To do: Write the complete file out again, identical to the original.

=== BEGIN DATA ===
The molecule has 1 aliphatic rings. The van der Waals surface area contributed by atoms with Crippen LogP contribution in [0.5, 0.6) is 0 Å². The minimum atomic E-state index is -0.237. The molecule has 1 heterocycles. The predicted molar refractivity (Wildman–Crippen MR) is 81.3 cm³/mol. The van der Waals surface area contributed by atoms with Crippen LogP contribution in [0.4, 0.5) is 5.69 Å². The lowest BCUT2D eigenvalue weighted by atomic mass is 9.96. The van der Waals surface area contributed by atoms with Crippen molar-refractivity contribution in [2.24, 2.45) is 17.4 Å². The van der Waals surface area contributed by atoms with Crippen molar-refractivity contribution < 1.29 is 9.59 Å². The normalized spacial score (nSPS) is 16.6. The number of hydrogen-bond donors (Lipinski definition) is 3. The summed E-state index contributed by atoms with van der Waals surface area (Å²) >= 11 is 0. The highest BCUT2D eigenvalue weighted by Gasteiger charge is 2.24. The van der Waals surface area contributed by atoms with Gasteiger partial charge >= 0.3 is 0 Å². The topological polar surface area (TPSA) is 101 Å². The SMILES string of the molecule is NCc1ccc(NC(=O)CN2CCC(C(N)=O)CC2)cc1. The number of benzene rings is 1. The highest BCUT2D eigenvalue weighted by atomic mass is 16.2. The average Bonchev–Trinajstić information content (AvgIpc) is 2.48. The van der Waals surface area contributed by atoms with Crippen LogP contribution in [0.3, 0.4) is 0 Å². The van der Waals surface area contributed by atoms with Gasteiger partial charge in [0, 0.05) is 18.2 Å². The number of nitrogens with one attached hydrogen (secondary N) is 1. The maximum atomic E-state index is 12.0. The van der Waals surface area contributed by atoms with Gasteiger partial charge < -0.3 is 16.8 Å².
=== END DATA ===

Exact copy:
The molecule has 1 aliphatic rings. The van der Waals surface area contributed by atoms with Crippen LogP contribution in [0.5, 0.6) is 0 Å². The minimum atomic E-state index is -0.237. The molecule has 1 heterocycles. The predicted molar refractivity (Wildman–Crippen MR) is 81.3 cm³/mol. The van der Waals surface area contributed by atoms with Crippen LogP contribution in [0.4, 0.5) is 5.69 Å². The lowest BCUT2D eigenvalue weighted by atomic mass is 9.96. The van der Waals surface area contributed by atoms with Crippen molar-refractivity contribution in [2.24, 2.45) is 17.4 Å². The van der Waals surface area contributed by atoms with Crippen molar-refractivity contribution < 1.29 is 9.59 Å². The normalized spacial score (nSPS) is 16.6. The number of hydrogen-bond donors (Lipinski definition) is 3. The summed E-state index contributed by atoms with van der Waals surface area (Å²) >= 11 is 0. The highest BCUT2D eigenvalue weighted by Gasteiger charge is 2.24. The van der Waals surface area contributed by atoms with Gasteiger partial charge >= 0.3 is 0 Å². The topological polar surface area (TPSA) is 101 Å². The SMILES string of the molecule is NCc1ccc(NC(=O)CN2CCC(C(N)=O)CC2)cc1. The number of benzene rings is 1. The highest BCUT2D eigenvalue weighted by atomic mass is 16.2. The average Bonchev–Trinajstić information content (AvgIpc) is 2.48. The van der Waals surface area contributed by atoms with Crippen LogP contribution in [0.3, 0.4) is 0 Å². The van der Waals surface area contributed by atoms with Gasteiger partial charge in [0, 0.05) is 18.2 Å². The number of nitrogens with one attached hydrogen (secondary N) is 1. The maximum atomic E-state index is 12.0. The van der Waals surface area contributed by atoms with Gasteiger partial charge < -0.3 is 16.8 Å².